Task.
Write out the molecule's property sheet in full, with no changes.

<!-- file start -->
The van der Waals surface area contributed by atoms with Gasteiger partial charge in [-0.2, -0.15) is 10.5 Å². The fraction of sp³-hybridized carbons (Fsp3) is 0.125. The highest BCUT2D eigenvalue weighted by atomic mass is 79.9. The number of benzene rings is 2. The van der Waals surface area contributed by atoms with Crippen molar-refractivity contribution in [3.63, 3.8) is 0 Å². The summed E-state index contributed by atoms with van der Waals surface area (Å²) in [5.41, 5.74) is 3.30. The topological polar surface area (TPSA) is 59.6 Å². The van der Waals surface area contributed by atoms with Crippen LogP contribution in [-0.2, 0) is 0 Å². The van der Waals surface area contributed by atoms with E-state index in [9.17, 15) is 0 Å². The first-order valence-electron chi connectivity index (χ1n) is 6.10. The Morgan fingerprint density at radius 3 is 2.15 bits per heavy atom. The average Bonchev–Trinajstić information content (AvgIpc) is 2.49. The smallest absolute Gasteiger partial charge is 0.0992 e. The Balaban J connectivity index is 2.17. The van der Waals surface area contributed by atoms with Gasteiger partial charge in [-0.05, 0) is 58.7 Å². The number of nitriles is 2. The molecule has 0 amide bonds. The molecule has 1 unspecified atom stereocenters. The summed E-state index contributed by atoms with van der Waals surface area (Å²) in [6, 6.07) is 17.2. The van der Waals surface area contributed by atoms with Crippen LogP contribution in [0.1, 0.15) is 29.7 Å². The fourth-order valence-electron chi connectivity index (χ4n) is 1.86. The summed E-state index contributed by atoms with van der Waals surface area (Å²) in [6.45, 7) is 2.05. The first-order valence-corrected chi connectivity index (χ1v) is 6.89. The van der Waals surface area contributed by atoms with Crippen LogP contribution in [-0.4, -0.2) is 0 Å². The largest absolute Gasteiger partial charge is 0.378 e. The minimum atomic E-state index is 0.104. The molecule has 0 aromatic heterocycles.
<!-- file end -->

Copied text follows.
The van der Waals surface area contributed by atoms with Gasteiger partial charge in [-0.2, -0.15) is 10.5 Å². The fraction of sp³-hybridized carbons (Fsp3) is 0.125. The highest BCUT2D eigenvalue weighted by atomic mass is 79.9. The number of benzene rings is 2. The van der Waals surface area contributed by atoms with Crippen molar-refractivity contribution in [3.63, 3.8) is 0 Å². The summed E-state index contributed by atoms with van der Waals surface area (Å²) in [5.41, 5.74) is 3.30. The topological polar surface area (TPSA) is 59.6 Å². The van der Waals surface area contributed by atoms with Crippen LogP contribution in [-0.2, 0) is 0 Å². The van der Waals surface area contributed by atoms with E-state index in [9.17, 15) is 0 Å². The first-order valence-electron chi connectivity index (χ1n) is 6.10. The Morgan fingerprint density at radius 3 is 2.15 bits per heavy atom. The average Bonchev–Trinajstić information content (AvgIpc) is 2.49. The smallest absolute Gasteiger partial charge is 0.0992 e. The Balaban J connectivity index is 2.17. The van der Waals surface area contributed by atoms with Gasteiger partial charge in [-0.05, 0) is 58.7 Å². The number of nitriles is 2. The molecule has 0 amide bonds. The molecule has 1 unspecified atom stereocenters. The summed E-state index contributed by atoms with van der Waals surface area (Å²) in [6, 6.07) is 17.2. The van der Waals surface area contributed by atoms with Crippen LogP contribution in [0.1, 0.15) is 29.7 Å². The fourth-order valence-electron chi connectivity index (χ4n) is 1.86. The summed E-state index contributed by atoms with van der Waals surface area (Å²) in [6.45, 7) is 2.05. The first-order valence-corrected chi connectivity index (χ1v) is 6.89. The van der Waals surface area contributed by atoms with Crippen LogP contribution in [-0.4, -0.2) is 0 Å². The largest absolute Gasteiger partial charge is 0.378 e. The minimum atomic E-state index is 0.104. The molecule has 0 aromatic heterocycles.